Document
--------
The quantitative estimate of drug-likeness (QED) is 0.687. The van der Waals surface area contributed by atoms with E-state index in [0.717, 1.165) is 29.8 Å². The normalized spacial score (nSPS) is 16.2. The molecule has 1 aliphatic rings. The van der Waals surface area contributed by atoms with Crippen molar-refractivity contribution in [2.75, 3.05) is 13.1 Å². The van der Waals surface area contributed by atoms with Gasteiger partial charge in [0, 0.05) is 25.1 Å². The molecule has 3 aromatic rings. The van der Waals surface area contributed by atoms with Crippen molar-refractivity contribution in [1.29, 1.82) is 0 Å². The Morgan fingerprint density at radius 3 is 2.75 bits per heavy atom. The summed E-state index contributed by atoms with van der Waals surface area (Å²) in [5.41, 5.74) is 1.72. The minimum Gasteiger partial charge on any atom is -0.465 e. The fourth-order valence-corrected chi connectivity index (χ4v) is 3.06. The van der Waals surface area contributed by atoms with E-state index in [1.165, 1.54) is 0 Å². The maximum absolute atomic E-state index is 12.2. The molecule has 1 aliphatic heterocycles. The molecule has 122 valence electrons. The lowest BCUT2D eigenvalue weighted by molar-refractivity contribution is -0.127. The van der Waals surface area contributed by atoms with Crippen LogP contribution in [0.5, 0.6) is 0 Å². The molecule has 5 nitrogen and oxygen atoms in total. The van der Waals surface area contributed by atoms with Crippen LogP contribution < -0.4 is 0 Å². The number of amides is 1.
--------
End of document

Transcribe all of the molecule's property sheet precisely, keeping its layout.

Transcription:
The quantitative estimate of drug-likeness (QED) is 0.687. The van der Waals surface area contributed by atoms with E-state index in [0.717, 1.165) is 29.8 Å². The normalized spacial score (nSPS) is 16.2. The molecule has 1 aliphatic rings. The van der Waals surface area contributed by atoms with Crippen molar-refractivity contribution in [2.75, 3.05) is 13.1 Å². The van der Waals surface area contributed by atoms with Gasteiger partial charge in [0, 0.05) is 25.1 Å². The molecule has 3 aromatic rings. The van der Waals surface area contributed by atoms with Crippen molar-refractivity contribution in [1.29, 1.82) is 0 Å². The Morgan fingerprint density at radius 3 is 2.75 bits per heavy atom. The summed E-state index contributed by atoms with van der Waals surface area (Å²) in [5.41, 5.74) is 1.72. The minimum Gasteiger partial charge on any atom is -0.465 e. The fourth-order valence-corrected chi connectivity index (χ4v) is 3.06. The van der Waals surface area contributed by atoms with E-state index in [1.165, 1.54) is 0 Å². The maximum absolute atomic E-state index is 12.2. The molecule has 1 aliphatic heterocycles. The molecule has 122 valence electrons. The lowest BCUT2D eigenvalue weighted by molar-refractivity contribution is -0.127. The van der Waals surface area contributed by atoms with Crippen LogP contribution in [0.5, 0.6) is 0 Å². The molecule has 5 nitrogen and oxygen atoms in total. The van der Waals surface area contributed by atoms with Crippen LogP contribution < -0.4 is 0 Å². The number of amides is 1.